The Common Sense of Philosophical Anarchism

July 9, 2011 12 comments

Philosophical anarchism is the idea that there is no duty to obey the law just because it is the law. Philosophical anarchists claim that there is no moral obligation to obey the commands of the state, and conversely, the state does not have the authority to command. In other words, the state is morally illegitimate.

Most people deny that philosophical anarchism is true. The most common reason is that citizens have freely consented to be governed by their states. Either expressly or tacitly, we have consented to the laws established by our government. Hence government is based on the “consent of the governed.”

The biggest problem with express consent is that it is plainly historically inaccurate. Apart from naturalized citizens, hardly anyone has ever explicitly consented to be governed. Given the absence of express consent, most arguments for the consent of the governed rely instead on tacit consent, through voting or residence.

Consider voting. The idea is that by voting for a political representative, we consent to the laws they establish. By participating in the electoral game, we agree to abide by the outcome.

The problem with this argument is that voting is a coerced choice. First of all, only choices that are free of coercion can generate obligations; if a choice is coerced in any way, it loses its moral ability to create an obligation. While there are cases where tacit consent can generate obligations, voting is not one of them, because the voter is never given the most important choice of whether or not there will be a government. Unless a voter is given the option to secede and avoid being governed at all, the act of voting cannot be taken as consenting to government.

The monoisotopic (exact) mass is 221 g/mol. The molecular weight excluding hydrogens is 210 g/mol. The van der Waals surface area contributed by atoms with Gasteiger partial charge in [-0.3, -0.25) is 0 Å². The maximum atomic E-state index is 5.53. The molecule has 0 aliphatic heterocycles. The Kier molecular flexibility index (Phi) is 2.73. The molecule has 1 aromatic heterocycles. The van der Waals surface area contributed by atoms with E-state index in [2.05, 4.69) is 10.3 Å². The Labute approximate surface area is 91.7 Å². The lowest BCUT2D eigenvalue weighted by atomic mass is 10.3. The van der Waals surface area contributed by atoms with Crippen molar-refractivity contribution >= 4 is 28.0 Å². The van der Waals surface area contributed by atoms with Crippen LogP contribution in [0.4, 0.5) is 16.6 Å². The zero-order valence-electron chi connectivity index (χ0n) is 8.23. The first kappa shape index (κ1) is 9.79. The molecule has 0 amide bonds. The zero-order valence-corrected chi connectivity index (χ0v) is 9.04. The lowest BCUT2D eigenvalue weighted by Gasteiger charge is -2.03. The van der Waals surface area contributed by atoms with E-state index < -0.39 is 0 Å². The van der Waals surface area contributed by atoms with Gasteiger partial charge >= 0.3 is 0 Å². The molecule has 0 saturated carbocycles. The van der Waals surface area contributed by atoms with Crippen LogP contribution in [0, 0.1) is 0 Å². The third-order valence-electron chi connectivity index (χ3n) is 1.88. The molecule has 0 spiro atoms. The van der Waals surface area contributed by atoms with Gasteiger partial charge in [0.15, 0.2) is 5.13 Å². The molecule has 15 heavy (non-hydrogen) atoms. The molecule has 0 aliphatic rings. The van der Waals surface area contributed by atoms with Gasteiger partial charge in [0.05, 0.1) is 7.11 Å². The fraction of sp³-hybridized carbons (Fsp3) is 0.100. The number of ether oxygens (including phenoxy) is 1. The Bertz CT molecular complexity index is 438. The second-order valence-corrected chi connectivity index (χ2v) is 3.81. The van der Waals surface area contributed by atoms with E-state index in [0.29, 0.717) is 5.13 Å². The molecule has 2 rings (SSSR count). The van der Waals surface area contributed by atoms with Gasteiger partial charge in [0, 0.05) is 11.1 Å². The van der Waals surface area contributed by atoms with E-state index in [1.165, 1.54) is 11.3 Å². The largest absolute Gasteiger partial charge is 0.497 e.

Consider: a murderer breaks into your house and gives you the choice of being stabbed or shot. Your choosing to be shot does not mean you consent to it. The reason is that the murderer forces you to make a coerced choice: either be stabbed or shot. You do not have the option of not being coerced at all.

This example is importantly analogous to voting, because both the victim and the voter are subject to coercion, and neither have the choice of whether or not they will be coerced. Just as the victim will be killed no matter how she responds (and even if she does not answer the question), the voter will be subjected to coercive laws no matter how she votes (and even if she doesn’t vote). So voting, as a coerced choice, is not able to establish the consent of the governed.